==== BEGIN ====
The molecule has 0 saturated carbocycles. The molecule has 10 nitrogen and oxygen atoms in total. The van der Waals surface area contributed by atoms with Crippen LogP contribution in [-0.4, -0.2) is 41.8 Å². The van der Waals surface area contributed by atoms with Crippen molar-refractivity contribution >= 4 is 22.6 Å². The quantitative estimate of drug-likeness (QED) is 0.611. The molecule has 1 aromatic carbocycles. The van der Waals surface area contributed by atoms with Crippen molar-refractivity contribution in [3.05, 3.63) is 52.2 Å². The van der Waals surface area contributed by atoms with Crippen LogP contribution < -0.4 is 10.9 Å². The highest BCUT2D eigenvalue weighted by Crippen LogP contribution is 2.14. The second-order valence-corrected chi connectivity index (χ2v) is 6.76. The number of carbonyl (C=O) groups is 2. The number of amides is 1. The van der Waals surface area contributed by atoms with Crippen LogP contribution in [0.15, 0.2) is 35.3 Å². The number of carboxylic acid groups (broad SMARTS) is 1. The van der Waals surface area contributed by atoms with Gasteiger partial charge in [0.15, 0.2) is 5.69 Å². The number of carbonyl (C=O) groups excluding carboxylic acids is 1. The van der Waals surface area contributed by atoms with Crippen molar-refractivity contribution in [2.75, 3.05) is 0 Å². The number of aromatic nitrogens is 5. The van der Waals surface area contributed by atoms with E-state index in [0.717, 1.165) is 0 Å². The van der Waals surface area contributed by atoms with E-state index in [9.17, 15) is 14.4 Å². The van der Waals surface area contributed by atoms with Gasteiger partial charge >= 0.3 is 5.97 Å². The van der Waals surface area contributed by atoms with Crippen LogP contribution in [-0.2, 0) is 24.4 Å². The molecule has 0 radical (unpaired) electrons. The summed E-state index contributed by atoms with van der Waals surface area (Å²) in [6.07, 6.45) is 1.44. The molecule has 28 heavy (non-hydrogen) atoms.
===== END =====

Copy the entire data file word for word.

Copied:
The molecule has 0 saturated carbocycles. The molecule has 10 nitrogen and oxygen atoms in total. The van der Waals surface area contributed by atoms with Crippen LogP contribution in [-0.4, -0.2) is 41.8 Å². The van der Waals surface area contributed by atoms with Crippen molar-refractivity contribution >= 4 is 22.6 Å². The quantitative estimate of drug-likeness (QED) is 0.611. The molecule has 1 aromatic carbocycles. The van der Waals surface area contributed by atoms with Crippen molar-refractivity contribution in [3.05, 3.63) is 52.2 Å². The van der Waals surface area contributed by atoms with Crippen LogP contribution < -0.4 is 10.9 Å². The highest BCUT2D eigenvalue weighted by Crippen LogP contribution is 2.14. The second-order valence-corrected chi connectivity index (χ2v) is 6.76. The number of carbonyl (C=O) groups is 2. The number of amides is 1. The van der Waals surface area contributed by atoms with Crippen LogP contribution in [0.15, 0.2) is 35.3 Å². The number of carboxylic acid groups (broad SMARTS) is 1. The van der Waals surface area contributed by atoms with Gasteiger partial charge in [0.15, 0.2) is 5.69 Å². The number of carbonyl (C=O) groups excluding carboxylic acids is 1. The van der Waals surface area contributed by atoms with Crippen molar-refractivity contribution in [2.75, 3.05) is 0 Å². The number of aromatic nitrogens is 5. The van der Waals surface area contributed by atoms with E-state index in [0.717, 1.165) is 0 Å². The van der Waals surface area contributed by atoms with E-state index in [9.17, 15) is 14.4 Å². The van der Waals surface area contributed by atoms with Gasteiger partial charge >= 0.3 is 5.97 Å². The van der Waals surface area contributed by atoms with Crippen LogP contribution in [-0.2, 0) is 24.4 Å². The molecule has 0 radical (unpaired) electrons. The summed E-state index contributed by atoms with van der Waals surface area (Å²) in [6.07, 6.45) is 1.44. The molecule has 28 heavy (non-hydrogen) atoms.